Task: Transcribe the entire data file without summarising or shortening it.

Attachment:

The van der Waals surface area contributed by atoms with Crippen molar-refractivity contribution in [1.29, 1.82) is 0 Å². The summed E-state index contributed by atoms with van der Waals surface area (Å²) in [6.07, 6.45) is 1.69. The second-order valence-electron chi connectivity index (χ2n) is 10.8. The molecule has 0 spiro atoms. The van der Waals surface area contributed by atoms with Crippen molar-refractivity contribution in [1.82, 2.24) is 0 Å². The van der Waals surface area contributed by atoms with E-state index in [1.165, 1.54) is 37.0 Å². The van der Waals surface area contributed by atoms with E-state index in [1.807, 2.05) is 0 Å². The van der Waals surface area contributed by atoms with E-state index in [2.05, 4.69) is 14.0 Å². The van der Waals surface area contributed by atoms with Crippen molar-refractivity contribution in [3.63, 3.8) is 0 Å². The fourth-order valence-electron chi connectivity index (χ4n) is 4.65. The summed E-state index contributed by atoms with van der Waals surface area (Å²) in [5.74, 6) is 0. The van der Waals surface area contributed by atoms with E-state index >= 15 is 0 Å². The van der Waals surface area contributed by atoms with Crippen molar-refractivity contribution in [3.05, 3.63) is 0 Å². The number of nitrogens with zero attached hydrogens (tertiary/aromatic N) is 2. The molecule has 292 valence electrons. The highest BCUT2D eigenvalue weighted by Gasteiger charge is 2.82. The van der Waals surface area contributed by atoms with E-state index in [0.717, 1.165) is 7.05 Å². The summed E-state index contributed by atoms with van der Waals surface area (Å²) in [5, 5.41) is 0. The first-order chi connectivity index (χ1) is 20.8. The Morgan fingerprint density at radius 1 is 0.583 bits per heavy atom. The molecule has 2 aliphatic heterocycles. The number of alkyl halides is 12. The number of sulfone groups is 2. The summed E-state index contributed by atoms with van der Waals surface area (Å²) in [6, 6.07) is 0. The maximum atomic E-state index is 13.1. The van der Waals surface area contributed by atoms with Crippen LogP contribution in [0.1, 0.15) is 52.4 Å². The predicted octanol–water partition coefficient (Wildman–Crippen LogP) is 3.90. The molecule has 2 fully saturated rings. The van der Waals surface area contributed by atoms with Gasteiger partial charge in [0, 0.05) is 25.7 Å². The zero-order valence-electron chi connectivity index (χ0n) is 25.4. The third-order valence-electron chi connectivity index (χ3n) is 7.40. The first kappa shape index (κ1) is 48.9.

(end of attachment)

The van der Waals surface area contributed by atoms with Crippen molar-refractivity contribution in [1.29, 1.82) is 0 Å². The summed E-state index contributed by atoms with van der Waals surface area (Å²) in [6.07, 6.45) is 1.69. The second-order valence-electron chi connectivity index (χ2n) is 10.8. The molecule has 0 spiro atoms. The van der Waals surface area contributed by atoms with Crippen molar-refractivity contribution in [1.82, 2.24) is 0 Å². The van der Waals surface area contributed by atoms with E-state index in [1.165, 1.54) is 37.0 Å². The van der Waals surface area contributed by atoms with E-state index in [1.807, 2.05) is 0 Å². The van der Waals surface area contributed by atoms with E-state index in [2.05, 4.69) is 14.0 Å². The van der Waals surface area contributed by atoms with Crippen molar-refractivity contribution in [3.63, 3.8) is 0 Å². The fourth-order valence-electron chi connectivity index (χ4n) is 4.65. The summed E-state index contributed by atoms with van der Waals surface area (Å²) in [5.74, 6) is 0. The van der Waals surface area contributed by atoms with E-state index >= 15 is 0 Å². The van der Waals surface area contributed by atoms with Crippen molar-refractivity contribution in [3.05, 3.63) is 0 Å². The number of nitrogens with zero attached hydrogens (tertiary/aromatic N) is 2. The molecule has 292 valence electrons. The highest BCUT2D eigenvalue weighted by Gasteiger charge is 2.82. The van der Waals surface area contributed by atoms with E-state index in [0.717, 1.165) is 7.05 Å². The summed E-state index contributed by atoms with van der Waals surface area (Å²) in [5, 5.41) is 0. The first-order chi connectivity index (χ1) is 20.8. The Morgan fingerprint density at radius 1 is 0.583 bits per heavy atom. The molecule has 2 aliphatic heterocycles. The number of alkyl halides is 12. The number of sulfone groups is 2. The summed E-state index contributed by atoms with van der Waals surface area (Å²) in [6, 6.07) is 0. The maximum atomic E-state index is 13.1. The van der Waals surface area contributed by atoms with Crippen LogP contribution in [0.1, 0.15) is 52.4 Å². The predicted octanol–water partition coefficient (Wildman–Crippen LogP) is 3.90. The molecule has 2 fully saturated rings. The van der Waals surface area contributed by atoms with Gasteiger partial charge in [0, 0.05) is 25.7 Å². The zero-order valence-electron chi connectivity index (χ0n) is 25.4. The third-order valence-electron chi connectivity index (χ3n) is 7.40. The first kappa shape index (κ1) is 48.9.